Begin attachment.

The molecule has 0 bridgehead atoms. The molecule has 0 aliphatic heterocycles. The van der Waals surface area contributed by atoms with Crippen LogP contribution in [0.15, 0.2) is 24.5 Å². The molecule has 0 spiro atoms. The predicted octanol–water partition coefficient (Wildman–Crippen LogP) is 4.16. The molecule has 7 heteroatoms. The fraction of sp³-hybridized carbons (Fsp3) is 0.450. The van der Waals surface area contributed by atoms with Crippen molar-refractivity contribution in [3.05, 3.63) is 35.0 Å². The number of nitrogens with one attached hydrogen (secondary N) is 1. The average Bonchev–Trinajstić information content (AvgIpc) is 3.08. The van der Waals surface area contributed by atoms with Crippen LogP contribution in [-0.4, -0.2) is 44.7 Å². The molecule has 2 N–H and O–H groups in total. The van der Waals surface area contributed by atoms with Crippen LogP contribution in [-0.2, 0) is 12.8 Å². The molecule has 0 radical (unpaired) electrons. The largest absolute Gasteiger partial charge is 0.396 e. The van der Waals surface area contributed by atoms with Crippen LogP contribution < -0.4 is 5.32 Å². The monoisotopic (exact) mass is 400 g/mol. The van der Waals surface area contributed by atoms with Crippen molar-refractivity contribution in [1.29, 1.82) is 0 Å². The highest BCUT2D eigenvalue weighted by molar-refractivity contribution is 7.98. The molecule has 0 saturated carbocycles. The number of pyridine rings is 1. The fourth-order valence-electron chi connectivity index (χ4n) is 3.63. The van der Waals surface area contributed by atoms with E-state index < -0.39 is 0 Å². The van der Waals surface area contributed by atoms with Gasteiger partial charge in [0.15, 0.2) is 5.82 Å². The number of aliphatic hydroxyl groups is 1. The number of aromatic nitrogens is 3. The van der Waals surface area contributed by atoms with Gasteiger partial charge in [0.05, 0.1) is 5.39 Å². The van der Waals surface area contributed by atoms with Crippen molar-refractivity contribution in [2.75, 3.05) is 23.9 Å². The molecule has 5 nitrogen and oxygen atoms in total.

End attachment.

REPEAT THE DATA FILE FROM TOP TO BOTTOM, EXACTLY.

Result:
The molecule has 0 bridgehead atoms. The molecule has 0 aliphatic heterocycles. The van der Waals surface area contributed by atoms with Crippen LogP contribution in [0.15, 0.2) is 24.5 Å². The molecule has 0 spiro atoms. The predicted octanol–water partition coefficient (Wildman–Crippen LogP) is 4.16. The molecule has 7 heteroatoms. The fraction of sp³-hybridized carbons (Fsp3) is 0.450. The van der Waals surface area contributed by atoms with Crippen molar-refractivity contribution in [3.05, 3.63) is 35.0 Å². The number of nitrogens with one attached hydrogen (secondary N) is 1. The average Bonchev–Trinajstić information content (AvgIpc) is 3.08. The van der Waals surface area contributed by atoms with Crippen LogP contribution in [-0.4, -0.2) is 44.7 Å². The molecule has 2 N–H and O–H groups in total. The van der Waals surface area contributed by atoms with Crippen LogP contribution in [-0.2, 0) is 12.8 Å². The molecule has 0 radical (unpaired) electrons. The largest absolute Gasteiger partial charge is 0.396 e. The van der Waals surface area contributed by atoms with Crippen LogP contribution < -0.4 is 5.32 Å². The monoisotopic (exact) mass is 400 g/mol. The van der Waals surface area contributed by atoms with Crippen molar-refractivity contribution in [1.29, 1.82) is 0 Å². The highest BCUT2D eigenvalue weighted by molar-refractivity contribution is 7.98. The molecule has 0 saturated carbocycles. The number of pyridine rings is 1. The fourth-order valence-electron chi connectivity index (χ4n) is 3.63. The van der Waals surface area contributed by atoms with E-state index < -0.39 is 0 Å². The van der Waals surface area contributed by atoms with Gasteiger partial charge in [0.15, 0.2) is 5.82 Å². The number of aliphatic hydroxyl groups is 1. The number of aromatic nitrogens is 3. The van der Waals surface area contributed by atoms with Gasteiger partial charge in [0.05, 0.1) is 5.39 Å². The van der Waals surface area contributed by atoms with Crippen molar-refractivity contribution in [2.75, 3.05) is 23.9 Å². The molecule has 5 nitrogen and oxygen atoms in total.